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Recently, I have been developing a practice of making many things in my code as const:

(1) Arguments to function, which I know never going to be changed. e.g.:

void foo (const int i, const string s)
          ^^^^^        ^^^^^ 

(2) Return types as const. e.g.:

struct A {
...
  const int foo () { return ...; }
  ^^^^^
  operator const bool () const { return ...; }
           ^^^^^
};

(3) Trivial computation of integer or strings. e.g.:

const uint size = vec.size();
^^^^^
const string s2 = s1 + "hello ";
^^^^^

... and few more places. Typically in other real world codes, I don't see such small scale variables marked as const. But I thought, making them const will never harm. Is it a good programming practice ?

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related: stackoverflow.com/questions/7715371/… –  tenfour Dec 16 '11 at 9:32
3  
If you pass objects by value, const is hardly necessary. The caller's copy of the object won't change anyway (unless, of course, your class methods manipulate some global state other than their own stuff in the heap). –  Alexey Frunze Dec 16 '11 at 9:35
    
I still like to use it for objects passed by value, I like my parameters to indicate the original value that was passed in. I hate debugging nested functions where the value of i changes from one function to the next. At least if a new variable was used you could spot it more easily. –  Mark Ingram Dec 16 '11 at 11:30
    
@MarkIngram: so basically you're saying that you prefer unsigned plus(const unsigned a, const unsigned b) { if (b) return plus(a+1,b-1); return a; } to unsigned plus(unsigned a, unsigned b) { if (b) { ++a; --b; return plus(a,b) } return a; }? Because in the second code it could look at a glance as if you're passing your arguments on to the next function (which in this case is a recursive function), when in fact you're passing modified values? Sounds fair enough. –  Steve Jessop Dec 16 '11 at 12:35
    
Yes, I don't see any need to modify the variables in that (second) example. –  Mark Ingram Dec 16 '11 at 13:06

7 Answers 7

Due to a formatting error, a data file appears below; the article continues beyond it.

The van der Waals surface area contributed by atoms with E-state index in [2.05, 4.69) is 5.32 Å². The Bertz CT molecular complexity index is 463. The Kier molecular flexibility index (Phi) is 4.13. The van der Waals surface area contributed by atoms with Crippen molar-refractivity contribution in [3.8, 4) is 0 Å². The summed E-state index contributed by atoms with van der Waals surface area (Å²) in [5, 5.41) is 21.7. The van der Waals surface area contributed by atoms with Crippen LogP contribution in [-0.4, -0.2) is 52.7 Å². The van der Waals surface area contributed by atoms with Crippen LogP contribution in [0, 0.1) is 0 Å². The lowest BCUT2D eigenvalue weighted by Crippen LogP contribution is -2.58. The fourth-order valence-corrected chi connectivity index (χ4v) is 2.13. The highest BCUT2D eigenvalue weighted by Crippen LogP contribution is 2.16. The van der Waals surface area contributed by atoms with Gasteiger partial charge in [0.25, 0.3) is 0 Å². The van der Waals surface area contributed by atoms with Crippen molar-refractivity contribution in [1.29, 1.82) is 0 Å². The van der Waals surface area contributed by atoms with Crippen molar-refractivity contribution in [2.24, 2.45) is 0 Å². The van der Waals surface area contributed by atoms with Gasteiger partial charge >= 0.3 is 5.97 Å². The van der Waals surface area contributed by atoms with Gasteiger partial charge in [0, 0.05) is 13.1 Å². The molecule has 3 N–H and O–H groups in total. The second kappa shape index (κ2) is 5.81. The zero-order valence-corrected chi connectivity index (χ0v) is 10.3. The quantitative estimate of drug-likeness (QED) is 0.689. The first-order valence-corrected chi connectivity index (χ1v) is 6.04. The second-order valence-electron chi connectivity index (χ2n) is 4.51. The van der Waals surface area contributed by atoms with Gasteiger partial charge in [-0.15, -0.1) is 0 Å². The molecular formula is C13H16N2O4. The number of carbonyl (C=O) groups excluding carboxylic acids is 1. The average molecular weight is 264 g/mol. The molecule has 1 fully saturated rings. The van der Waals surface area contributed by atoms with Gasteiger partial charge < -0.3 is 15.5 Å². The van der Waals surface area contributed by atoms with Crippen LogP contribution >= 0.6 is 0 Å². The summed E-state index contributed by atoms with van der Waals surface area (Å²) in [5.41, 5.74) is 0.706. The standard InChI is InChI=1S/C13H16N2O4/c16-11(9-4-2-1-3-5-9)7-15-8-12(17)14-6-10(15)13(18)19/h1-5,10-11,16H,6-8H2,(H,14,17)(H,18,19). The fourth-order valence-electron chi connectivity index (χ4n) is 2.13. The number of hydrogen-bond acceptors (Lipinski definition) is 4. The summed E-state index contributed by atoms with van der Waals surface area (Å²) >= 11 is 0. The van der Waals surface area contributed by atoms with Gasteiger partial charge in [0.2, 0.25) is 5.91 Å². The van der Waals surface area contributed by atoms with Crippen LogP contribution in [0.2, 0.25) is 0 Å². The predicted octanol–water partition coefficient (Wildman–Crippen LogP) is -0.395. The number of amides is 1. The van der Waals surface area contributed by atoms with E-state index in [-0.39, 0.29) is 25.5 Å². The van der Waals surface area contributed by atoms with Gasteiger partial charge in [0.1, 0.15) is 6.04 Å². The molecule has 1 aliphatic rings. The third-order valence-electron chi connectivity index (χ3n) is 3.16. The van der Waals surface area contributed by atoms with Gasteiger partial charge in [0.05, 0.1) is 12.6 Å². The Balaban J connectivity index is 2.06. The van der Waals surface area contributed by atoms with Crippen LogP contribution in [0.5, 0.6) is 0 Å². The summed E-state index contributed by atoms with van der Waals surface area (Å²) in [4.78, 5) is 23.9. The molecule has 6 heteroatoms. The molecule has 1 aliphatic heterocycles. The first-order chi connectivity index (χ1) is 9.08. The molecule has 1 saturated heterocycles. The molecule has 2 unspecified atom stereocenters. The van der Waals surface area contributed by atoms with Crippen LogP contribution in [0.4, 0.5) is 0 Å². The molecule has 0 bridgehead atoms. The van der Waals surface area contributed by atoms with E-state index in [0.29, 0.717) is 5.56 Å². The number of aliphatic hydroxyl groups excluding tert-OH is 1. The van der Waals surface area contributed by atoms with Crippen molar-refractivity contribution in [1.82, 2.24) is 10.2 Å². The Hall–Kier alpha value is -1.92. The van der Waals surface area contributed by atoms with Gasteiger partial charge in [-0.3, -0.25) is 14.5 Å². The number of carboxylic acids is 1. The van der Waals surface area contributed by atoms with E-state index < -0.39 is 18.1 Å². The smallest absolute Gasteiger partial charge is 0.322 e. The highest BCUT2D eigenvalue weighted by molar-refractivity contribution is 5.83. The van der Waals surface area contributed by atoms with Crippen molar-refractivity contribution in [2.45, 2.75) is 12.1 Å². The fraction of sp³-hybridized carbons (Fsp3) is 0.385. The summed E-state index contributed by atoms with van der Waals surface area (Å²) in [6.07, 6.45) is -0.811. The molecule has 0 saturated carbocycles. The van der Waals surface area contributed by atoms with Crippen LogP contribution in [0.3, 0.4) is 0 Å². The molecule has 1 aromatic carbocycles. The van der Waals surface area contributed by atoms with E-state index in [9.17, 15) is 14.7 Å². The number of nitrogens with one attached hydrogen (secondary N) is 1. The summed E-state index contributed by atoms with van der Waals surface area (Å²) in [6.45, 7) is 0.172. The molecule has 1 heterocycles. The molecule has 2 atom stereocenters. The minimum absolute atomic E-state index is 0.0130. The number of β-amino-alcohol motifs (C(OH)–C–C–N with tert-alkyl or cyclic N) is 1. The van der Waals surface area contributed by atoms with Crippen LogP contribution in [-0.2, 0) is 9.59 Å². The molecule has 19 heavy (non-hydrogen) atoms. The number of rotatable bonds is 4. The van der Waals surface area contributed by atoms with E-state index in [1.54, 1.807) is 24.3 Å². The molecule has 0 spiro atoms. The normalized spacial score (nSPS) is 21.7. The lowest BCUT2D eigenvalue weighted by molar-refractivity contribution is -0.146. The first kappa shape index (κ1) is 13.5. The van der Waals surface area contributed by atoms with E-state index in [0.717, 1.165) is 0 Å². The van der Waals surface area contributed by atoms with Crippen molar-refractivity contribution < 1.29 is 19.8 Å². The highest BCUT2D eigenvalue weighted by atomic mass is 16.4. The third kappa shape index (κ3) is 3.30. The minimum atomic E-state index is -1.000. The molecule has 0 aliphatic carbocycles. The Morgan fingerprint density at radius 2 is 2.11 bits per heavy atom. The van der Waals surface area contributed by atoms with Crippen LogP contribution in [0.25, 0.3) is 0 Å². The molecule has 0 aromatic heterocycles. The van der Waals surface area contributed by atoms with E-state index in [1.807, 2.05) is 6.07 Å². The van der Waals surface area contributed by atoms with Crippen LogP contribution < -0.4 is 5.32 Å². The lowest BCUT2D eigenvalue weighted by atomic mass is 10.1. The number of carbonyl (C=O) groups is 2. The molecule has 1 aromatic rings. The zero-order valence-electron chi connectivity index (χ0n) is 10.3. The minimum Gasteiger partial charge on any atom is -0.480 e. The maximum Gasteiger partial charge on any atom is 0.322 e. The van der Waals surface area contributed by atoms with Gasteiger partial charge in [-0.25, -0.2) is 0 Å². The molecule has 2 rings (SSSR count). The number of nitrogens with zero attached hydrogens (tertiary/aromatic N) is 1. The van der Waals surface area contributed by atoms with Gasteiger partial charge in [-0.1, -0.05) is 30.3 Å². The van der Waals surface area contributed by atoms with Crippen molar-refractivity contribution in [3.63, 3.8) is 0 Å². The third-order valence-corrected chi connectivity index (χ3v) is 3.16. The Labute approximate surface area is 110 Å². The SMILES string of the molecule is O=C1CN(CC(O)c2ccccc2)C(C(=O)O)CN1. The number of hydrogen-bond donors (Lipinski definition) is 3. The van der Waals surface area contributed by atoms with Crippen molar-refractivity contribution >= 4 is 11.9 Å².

up vote 10 down vote accepted

(1) and (3) are closely related. A by-value parameter is just a local variable with that name, as is the result of your computation.

Usually it makes little difference in short functions whether you mark local variables const or not, since you can see their entire scope right in front of you. You can see whether or not the value changes, you don't need or want the compiler to enforce it.

Occasionally it does help, however, since it protects you from accidentally passing them to a function that takes its parameter by non-const reference, without realising that you're modifying your variable. So if you pass the variable as a function argument during its life, then marking it const can give you more confidence that you know what value it has afterwards.

Very occasionally, marking a variable const can help the optimizer, since you're telling it that the object is never modified, and sometimes that's true but the compiler can't otherwise prove it. But it's probably not worth doing it for that reason, because in most cases it makes no difference.

(2) is another matter. For built-in types it makes no difference, as others have explained. For class types, do not return by const value. It might seem like a good idea, in that it prevents the user writing something pointless like func_returning_a_string() += " extra text";. But it also prevents something which is pointful -- C++11 move semantics. If foo returns a const string, and I write std::string s = "foo"; if (condition) s = foo();, then I get copy assignment at s = foo();. If foo returns a non-const string then I get move assignment.

Similarly in C++03, which doesn't have move semantics, it prevents the trick known as "swaptimization" - with a non-const return value I can write foo().swap(s); instead of s = foo();.

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+1, very good point about move semantics! –  Xeo Dec 16 '11 at 10:25
    
Definitely +1 for move semantics. –  Puppy Dec 16 '11 at 13:58
1  
Interesting about the swapping optimization. But are there really no legitimate cases to return a class by const value? Returning as const gives the caller an object with more restrictive access that takes away more than just swap...might there be operations that are being taken away for a good reason? I recognize that if one is returning a class by value that "says something" about its usage and that it should probably be copyable, I'm just wondering if there's a proof statement saying that returning it const never has a point? If there's no const assign/construct the const actually "sticks". –  HostileFork Dec 16 '11 at 15:31